Risk of bleeding

One of the reasons for the underuse of intravenous rt-PA for the treatment of an acute ischaemic stroke is the physician's inappropriate evaluation of the benefit/risk ratio of thrombolysis.1

Although the efficacy of rt-PA has been clearly confirmed, there is some confusion about the associated risk of symptomatic intracranial haemorrhage (sICH). This is mainly due to the different definitions of sICH that have been used in various studies.

Definitions of sICH

NINDS

  • A haemorrhage was considered symptomatic if it was not seen on a previous CT scan and there had subsequently been either a suspicion of haemorrhage or any decline in neurologic status.2
  • To detect intracranial haemorrhage, CT scans were required at 24 h and 7–10 days after the onset of stroke and when clinical findings suggested haemorrhage.2

 

ECASS 2

  • Any intracranial bleed and ≥4 points worsening on the NIHSS (same as ECASS 3 definition, except that causal relationship between haemorrhage and clinical deterioration not required).3

 

ECASS 3

  • An intracranial bleed, associated with a clinical deterioration, defined as ≥4 points worsening on the NIHSS, or leading to death and identified as the predominant cause of the deterioration.4

 

SITS

Local or remote parenchymal haematoma type II on the 22–36 h post-treatment imaging scan, combined with a neurologic deterioration of ≥4 points on the NIHSS from baseline, or from the lowest NIHSS value between baseline and 24 or leading to death.5

Incidence of sICH following thrombolysis

Symptomatic intracranial haemorrhage occurs at a relatively consistent rate throughout the stroke studies (odds ratio, OR 3.40; 95% CI 2.81-4.33).6,7 The incidence of sICH in the SITS-MOST study (7.3%) was similar to that found in the NINDS study (10.9%) for patients treated with thrombolysis within 3 hours of the onset of stroke symptoms.2,5

  • The incidence of sICH in SITS-MOST did not differ significantly between experienced and inexperienced centres.5
  • In ECASS 3, using thrombolysis up to 4.5 hours after the onset of acute ischaemic stroke, the incidence of sICH was increased in comparison to placebo, but this did not affect mortality.4
  • In the SITRS-ISTR registry, the incidence of sICH for patient treated at 0-3 hours and at 3-4.5 hours after stroke onset was similar.8

Predictors of risk of haemorrhage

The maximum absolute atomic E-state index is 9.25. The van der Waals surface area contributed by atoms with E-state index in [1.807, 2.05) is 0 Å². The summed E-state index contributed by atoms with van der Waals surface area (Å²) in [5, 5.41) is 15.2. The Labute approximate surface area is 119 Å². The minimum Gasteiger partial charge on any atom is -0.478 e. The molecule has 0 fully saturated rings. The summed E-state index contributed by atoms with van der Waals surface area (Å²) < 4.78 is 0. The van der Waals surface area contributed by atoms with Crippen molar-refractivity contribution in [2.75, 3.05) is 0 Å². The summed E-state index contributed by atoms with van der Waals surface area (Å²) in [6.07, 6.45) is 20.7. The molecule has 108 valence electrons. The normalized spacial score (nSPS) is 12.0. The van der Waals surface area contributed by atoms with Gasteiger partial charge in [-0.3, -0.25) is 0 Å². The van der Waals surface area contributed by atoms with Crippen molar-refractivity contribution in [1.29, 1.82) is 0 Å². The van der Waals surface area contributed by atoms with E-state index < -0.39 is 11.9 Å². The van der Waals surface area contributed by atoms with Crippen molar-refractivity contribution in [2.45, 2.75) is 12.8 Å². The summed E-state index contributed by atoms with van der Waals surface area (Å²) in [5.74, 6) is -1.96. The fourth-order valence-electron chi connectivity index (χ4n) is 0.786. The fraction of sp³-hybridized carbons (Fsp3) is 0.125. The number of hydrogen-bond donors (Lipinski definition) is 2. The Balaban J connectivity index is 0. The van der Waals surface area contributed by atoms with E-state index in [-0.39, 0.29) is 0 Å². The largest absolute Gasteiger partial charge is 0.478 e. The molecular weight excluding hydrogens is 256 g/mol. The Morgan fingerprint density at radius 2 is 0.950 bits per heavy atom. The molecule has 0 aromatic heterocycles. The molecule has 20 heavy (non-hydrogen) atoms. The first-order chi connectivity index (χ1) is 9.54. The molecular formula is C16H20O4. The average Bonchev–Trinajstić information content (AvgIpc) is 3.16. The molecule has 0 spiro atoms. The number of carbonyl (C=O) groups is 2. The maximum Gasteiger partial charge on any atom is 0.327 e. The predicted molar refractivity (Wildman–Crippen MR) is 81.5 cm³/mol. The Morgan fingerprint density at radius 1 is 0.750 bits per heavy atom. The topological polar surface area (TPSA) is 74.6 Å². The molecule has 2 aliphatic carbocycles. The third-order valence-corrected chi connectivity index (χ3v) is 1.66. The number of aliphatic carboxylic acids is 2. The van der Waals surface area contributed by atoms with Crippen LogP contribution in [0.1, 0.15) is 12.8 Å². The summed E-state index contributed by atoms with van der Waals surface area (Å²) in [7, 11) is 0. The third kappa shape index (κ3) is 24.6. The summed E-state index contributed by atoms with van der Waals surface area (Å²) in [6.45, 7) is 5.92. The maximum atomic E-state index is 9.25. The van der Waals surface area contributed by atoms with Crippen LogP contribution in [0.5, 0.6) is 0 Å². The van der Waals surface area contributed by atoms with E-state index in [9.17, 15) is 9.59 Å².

Many factors are thought to contribute to an increased risk of sICH following thrombolysis for an acute ischaemic stroke. These include:

  • Hypertension9
  • Chronic atrial fibrillation10
  • Increasing age 11
  • Increased blood glucose12
  • High NIHSS score2
  • Overweight13
  • Early ischaemic change on CT scan14,15
  • Profound cerebral blood volume reduction16
  • Large perfusion/diffusion abnormalities (diffusion volume ≥100ml)17-19
  • Early blood-brain barrier disruption on FLAIR imaging sequences20
  • Leukoaraiosis of the deep white matter21

Contrary to popular belief, transient ischaemic attack prior to an ischaemic stroke is not a risk factor for sICH following thrombolysis (OR 2.04 (0.45-9.32), p=0.36).22

Ideally, the risk of bleeding and the likelihood of a good outcome with thrombolysis should be assessed for each patient before the decision to administer rt-PA is made. However, the benefits of thrombolysis usually outweigh the risks and therefore the decision to administer rt-PA should not be made on the basis of risk factors alone.

The Alberta Stroke Program Early CT Score (ASPECTS) may help to predict the risk of haemorrhage in stroke patients who are eligible for thrombolysis.23

  • In a retrospective analysis of 217 patients treated with intravenous or intra-arterial rt-PA, the risk of sICH (n= 23, 10.6% of all patients) was seen to be significantly higher for patients with a DWI-ASPECTS score of 0-7 (n= 21, 15.1%) compared with patients with a score of 8-10 (n=2, 2.6%, p=0.004).
  • The authors conclude that performing a DWI-ASPECTS assessment may help to predict the risk of sICH prior to thrombolysis.24

Management of sICH

The management of thrombolysis-associated sICH has not yet been clearly defined.

A study looking at the management of sICH, showed that bleeding often continues after the diagnosis has been made, and that this is associated with poor outcomes if not treated. In the patients that were treated for sICH, a variety of potential strategies have been suggested, including25:

  • Anti-fibrinolytic therapy
  • Fibrinogen replacement (fresh frozen plasma, cryoprecipitate)
  • Platelet infusion
  • Procoagulant therapy

sICH and mortality following thrombolysis

The SITS registry and the Canadian stroke registry both demonstrated that mortality increases with increasing delay to initiation of thrombolysis, so that patients treated between 3-4.5 hours after onset of symptoms have a slightly higher mortality and also higher risk of sICH than those patients treated within 0-3 hours of stroke onset.8,26

A meta-analysis of studies using rt-PA for thrombolysis of acute ischaemic stroke 0-6 hours after stroke onset showed that beyond 4.5 hours, mortality increases further, but the incidence of large parenchymal haemorrhage did not change significantly. The incidence of sICH, however, was not reported in this meta-analysis.7

It is not clear what causes the increase in mortality, as haemorrhage is only responsible for approximately 20% of all deaths. Further investigations are currently underway.7,26

In summary, the benefits of rt-PA in acute ischaemic stroke very often outweigh the risks of bleeding following thrombolysis, but each patient needs to be assessed individually.

References 
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  2. Tissue plasminogen activator for acute ischemic stroke. The National Institute of Neurological Disorders and Stroke rt-PA Stroke Study Group. N Engl J Med 1995;333:1581-1587.
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